From an emotional perspective, steep market declines are difficult to deal with, as we tend to feel the pain of a loss twice as much as we feel the joy from an equal-sized gain (the ratio increases with the size of the investment).
Research also has found that losses even lead to physical responses, such as pupil dilation and increased heart rate. This has been found to be true even for people who weren’t naturally averse to losses.
The problem is that emotional responses can lead us to “catastrophize”—not only focusing solely on the negative news, but assuming the worst will occur. For investors feeling like they have been punched in the stomach, it seems like there’s plenty to worry about (which is almost always the case).
Issues include the risk of a full-scale trade war; the government shutdown; at 27.5, the Shiller CAPE 10 is still well above its historical average; the yield curve is inverted (the yields on three-year Treasury notes, at 2.47%, and five-year Treasuries, at 2.49%, are below the two-year Treasury bill’s yield of 2.50%); the Federal Reserve continues its great experiment of unwinding its balance sheet, which had peaked at $4.5 trillion and ended 2018 at $4 trillion; massive budget deficits continue; and many geopolitical risks (including Brexit, the Italian budget crisis, Russian aggression, and the death of journalist Jamal Khashoggi complicating relations with Saudi Arabia) exist. Unfortunately, catastrophizing often leads to panicked selling and the abandonment of even well-thought-out plans.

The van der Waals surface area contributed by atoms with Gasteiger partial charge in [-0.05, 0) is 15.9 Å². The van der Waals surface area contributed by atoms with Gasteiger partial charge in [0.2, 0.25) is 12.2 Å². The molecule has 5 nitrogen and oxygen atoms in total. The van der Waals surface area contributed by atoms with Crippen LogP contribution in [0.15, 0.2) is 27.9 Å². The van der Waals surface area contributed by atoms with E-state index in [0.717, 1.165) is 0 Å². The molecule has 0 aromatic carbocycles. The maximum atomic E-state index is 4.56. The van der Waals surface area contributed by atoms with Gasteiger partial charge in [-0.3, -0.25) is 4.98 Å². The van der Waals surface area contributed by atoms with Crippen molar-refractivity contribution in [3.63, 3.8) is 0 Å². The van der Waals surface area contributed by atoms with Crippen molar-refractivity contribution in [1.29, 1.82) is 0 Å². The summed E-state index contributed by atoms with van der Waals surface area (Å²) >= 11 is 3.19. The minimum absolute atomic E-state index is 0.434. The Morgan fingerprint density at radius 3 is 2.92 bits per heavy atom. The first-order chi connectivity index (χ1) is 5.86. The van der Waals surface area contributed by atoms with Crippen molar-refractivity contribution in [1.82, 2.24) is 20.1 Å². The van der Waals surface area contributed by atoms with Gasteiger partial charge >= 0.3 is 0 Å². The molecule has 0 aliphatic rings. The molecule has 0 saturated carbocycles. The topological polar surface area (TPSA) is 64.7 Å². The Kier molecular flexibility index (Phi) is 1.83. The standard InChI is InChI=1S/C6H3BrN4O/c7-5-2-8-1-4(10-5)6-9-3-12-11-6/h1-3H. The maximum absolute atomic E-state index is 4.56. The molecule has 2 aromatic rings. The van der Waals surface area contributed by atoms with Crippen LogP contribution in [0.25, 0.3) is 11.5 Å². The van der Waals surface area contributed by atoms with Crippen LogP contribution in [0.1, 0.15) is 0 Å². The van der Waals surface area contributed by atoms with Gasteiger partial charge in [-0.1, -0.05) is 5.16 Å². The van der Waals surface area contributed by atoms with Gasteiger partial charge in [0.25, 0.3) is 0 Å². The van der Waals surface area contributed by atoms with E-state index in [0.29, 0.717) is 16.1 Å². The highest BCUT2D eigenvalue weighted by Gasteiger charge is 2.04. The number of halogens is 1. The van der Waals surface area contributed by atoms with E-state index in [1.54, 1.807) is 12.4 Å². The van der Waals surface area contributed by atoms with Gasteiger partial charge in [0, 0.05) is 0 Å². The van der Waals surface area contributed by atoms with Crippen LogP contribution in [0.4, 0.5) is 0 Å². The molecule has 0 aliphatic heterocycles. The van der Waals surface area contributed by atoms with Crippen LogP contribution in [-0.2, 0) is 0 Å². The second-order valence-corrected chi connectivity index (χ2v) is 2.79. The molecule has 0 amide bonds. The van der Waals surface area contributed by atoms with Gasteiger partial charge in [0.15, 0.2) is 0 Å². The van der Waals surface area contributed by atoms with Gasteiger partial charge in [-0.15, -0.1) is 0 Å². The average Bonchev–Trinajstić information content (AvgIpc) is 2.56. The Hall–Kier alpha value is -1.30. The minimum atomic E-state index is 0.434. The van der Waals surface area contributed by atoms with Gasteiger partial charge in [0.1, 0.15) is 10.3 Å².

Not All Doom & Gloom
To help you keep a balanced perspective, I’ve compiled a list of some economic positives of which you should also be aware. Focusing on them might just keep you from what I refer to as committing “portfolio suicide”—that is, panicked selling, which is difficult to recover from because there is never a green light letting you know that it is safe to get back into the market.
Thus, it’s my experience that, once you sell, unless you are extremely lucky, you’re virtually doomed to fail. Here’s a dozen positives to keep in mind:
- U.S. economic growth is strong. This year, GDP growth is expected to come in at about 3%. The consensus forecast from the Philadelphia Fed’s Survey of Professional Forecasters for next year is for growth of 2.7%.
- Inflation remains well-contained. The Consumer Price Index is expected to show an increase of about 2.4% for the full year. Next year’s consensus is for it to be virtually unchanged, at 2.3%. Continued low inflation reduces the Fed’s need to raise interest rates.